IT Skills Demand Driving Managed Services, SAAS, Cloud Adoption
Technology services jobs have gained the most jobs over the summer months, according to government labor figures. Deeper analysis of the widest range of jobs in technology shows continued reluctance on full-time hiring and consistent opportunity for contractors and consultants on funded projects.A closer look at U.S. government data on technology jobs shows IT services--known as those jobs that fall under the category management and technology services to be the most robust area of technology employment over the last four months. The Bureau of Labor Statistics, which falls under the direction of the U.S. Department of Labor, released data that showed roughly 28,600 technology jobs were gained between June and September--and nearly 70 percent of those jobs (19,500) were in IT services. What's driving demand in IT services? A combination of the reluctance to hire significant numbers of full-time employees and an emphasis of renting, leasing or contracting technology work for very specific needs, surmises technology job analysts Foote Partners in an Oct. 12 statement on IT job volatility and analysis of the latest BLS technology job data.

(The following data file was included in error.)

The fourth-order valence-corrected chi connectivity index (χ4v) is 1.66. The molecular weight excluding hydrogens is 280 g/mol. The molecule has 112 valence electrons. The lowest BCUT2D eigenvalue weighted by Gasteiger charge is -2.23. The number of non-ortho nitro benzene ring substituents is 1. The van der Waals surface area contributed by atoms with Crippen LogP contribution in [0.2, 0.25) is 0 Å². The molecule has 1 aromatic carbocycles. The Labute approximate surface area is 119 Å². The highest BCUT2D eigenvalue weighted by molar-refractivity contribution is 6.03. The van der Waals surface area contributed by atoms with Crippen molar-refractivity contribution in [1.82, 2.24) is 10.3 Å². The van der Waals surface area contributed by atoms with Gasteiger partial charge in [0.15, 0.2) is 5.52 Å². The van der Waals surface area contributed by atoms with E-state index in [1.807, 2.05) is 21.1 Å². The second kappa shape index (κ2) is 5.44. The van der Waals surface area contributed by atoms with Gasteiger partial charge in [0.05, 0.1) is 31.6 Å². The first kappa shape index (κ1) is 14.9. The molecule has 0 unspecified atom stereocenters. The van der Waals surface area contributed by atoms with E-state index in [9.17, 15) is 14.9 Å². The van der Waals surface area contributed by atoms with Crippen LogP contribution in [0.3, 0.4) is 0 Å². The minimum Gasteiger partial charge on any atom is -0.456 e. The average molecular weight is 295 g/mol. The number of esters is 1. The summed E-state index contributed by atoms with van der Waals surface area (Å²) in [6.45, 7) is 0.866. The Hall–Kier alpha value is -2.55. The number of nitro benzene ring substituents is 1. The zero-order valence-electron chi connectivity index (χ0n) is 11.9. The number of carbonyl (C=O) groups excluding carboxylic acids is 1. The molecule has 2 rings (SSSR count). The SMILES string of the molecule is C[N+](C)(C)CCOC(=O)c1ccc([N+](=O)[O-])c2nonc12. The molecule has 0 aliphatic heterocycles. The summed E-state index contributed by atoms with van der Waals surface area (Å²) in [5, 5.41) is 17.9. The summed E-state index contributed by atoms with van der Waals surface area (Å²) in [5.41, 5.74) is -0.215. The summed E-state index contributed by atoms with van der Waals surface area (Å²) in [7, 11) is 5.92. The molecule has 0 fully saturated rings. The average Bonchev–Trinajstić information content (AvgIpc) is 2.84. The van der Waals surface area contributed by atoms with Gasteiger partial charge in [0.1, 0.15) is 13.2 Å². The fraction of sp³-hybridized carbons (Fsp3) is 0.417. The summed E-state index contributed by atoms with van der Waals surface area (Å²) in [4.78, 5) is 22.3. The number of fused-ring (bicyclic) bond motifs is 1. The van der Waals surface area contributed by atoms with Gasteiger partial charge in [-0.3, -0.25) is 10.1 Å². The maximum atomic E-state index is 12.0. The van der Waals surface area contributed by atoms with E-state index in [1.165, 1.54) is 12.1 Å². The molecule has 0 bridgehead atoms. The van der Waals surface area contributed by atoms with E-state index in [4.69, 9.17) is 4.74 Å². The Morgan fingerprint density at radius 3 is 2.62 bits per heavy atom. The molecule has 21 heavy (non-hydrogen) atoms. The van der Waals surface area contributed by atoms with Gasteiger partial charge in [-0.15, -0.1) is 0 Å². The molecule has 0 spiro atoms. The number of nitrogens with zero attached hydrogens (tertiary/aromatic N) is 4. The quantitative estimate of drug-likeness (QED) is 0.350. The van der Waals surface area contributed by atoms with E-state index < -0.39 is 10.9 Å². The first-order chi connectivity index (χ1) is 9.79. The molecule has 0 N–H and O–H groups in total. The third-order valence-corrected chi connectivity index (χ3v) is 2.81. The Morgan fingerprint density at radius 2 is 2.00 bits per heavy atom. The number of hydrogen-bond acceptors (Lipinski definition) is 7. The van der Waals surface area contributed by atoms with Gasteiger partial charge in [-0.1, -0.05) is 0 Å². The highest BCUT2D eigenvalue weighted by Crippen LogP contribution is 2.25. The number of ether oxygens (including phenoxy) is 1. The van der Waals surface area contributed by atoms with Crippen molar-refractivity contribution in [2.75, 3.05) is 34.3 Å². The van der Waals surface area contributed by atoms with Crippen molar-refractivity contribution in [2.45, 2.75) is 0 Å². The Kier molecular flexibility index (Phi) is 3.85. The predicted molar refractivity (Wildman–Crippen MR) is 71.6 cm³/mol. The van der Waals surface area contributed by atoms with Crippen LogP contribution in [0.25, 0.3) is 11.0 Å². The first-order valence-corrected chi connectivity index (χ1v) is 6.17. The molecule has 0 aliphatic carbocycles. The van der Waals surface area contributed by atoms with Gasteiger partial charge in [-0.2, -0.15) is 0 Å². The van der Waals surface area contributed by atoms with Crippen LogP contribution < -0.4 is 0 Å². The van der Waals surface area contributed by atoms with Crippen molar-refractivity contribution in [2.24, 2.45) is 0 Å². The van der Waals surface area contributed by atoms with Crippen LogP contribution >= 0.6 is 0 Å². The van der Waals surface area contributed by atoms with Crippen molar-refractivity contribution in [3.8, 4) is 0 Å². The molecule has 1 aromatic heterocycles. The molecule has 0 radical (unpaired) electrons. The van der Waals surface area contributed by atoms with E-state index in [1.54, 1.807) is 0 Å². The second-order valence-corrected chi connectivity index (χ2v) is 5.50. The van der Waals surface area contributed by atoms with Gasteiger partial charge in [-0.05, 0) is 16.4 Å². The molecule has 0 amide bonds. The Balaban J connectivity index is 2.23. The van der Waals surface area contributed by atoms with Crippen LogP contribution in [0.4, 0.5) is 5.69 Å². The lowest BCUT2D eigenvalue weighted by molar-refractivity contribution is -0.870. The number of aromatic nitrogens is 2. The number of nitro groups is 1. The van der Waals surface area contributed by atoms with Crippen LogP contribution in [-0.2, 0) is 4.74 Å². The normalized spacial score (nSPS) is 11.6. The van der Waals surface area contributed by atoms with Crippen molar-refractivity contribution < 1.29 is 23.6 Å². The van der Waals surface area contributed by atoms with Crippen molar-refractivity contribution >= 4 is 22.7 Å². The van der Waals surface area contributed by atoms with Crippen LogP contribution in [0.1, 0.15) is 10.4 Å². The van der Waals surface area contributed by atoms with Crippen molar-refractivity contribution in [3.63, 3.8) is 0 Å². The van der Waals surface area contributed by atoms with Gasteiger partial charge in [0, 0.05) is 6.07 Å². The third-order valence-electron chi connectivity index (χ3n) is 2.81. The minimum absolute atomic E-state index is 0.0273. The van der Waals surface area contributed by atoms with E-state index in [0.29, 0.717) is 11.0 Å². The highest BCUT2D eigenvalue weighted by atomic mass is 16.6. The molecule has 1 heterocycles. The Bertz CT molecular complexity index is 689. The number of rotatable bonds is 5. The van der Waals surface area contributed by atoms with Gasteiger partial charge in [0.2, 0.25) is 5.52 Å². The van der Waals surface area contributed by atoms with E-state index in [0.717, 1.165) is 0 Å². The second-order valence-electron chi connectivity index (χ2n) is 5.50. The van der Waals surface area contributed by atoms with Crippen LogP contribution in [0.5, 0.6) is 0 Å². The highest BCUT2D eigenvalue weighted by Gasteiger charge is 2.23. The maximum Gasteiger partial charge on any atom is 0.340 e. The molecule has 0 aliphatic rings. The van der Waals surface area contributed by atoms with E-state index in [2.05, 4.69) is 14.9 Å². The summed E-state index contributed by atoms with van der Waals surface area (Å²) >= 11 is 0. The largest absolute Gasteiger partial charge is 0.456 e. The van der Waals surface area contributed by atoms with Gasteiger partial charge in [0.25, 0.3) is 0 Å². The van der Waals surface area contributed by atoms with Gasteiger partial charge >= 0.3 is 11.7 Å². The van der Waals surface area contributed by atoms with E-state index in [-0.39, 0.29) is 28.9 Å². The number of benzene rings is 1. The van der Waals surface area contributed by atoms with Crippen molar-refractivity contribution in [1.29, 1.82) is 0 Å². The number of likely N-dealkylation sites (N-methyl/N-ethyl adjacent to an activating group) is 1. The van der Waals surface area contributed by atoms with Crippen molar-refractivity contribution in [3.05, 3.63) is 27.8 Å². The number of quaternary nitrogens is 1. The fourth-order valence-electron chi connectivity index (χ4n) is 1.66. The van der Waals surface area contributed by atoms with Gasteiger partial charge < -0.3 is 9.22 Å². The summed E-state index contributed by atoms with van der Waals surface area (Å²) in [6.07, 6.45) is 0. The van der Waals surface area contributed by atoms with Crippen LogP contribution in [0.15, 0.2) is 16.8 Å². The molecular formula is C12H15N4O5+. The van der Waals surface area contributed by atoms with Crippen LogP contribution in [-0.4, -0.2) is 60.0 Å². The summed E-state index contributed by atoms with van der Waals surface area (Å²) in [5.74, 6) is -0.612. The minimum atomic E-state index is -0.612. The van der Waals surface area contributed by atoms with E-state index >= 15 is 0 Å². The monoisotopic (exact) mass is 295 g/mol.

"Beyond the fact that it's more expensive to hire full timers, it can take months to find the right person even though the number of unemployed workers is so large," said David Foote, chief research officer of Foote Partners in a statement. "And that works against all the pressure on IT leaders right now to be more agile, react faster and execute more quickly. This is stimulating interest in managed services, cloud computing, SAAS, PAAS, IAAS, contractors and consultants. It is also contributing to all this volatility in pay and demand for skills and people."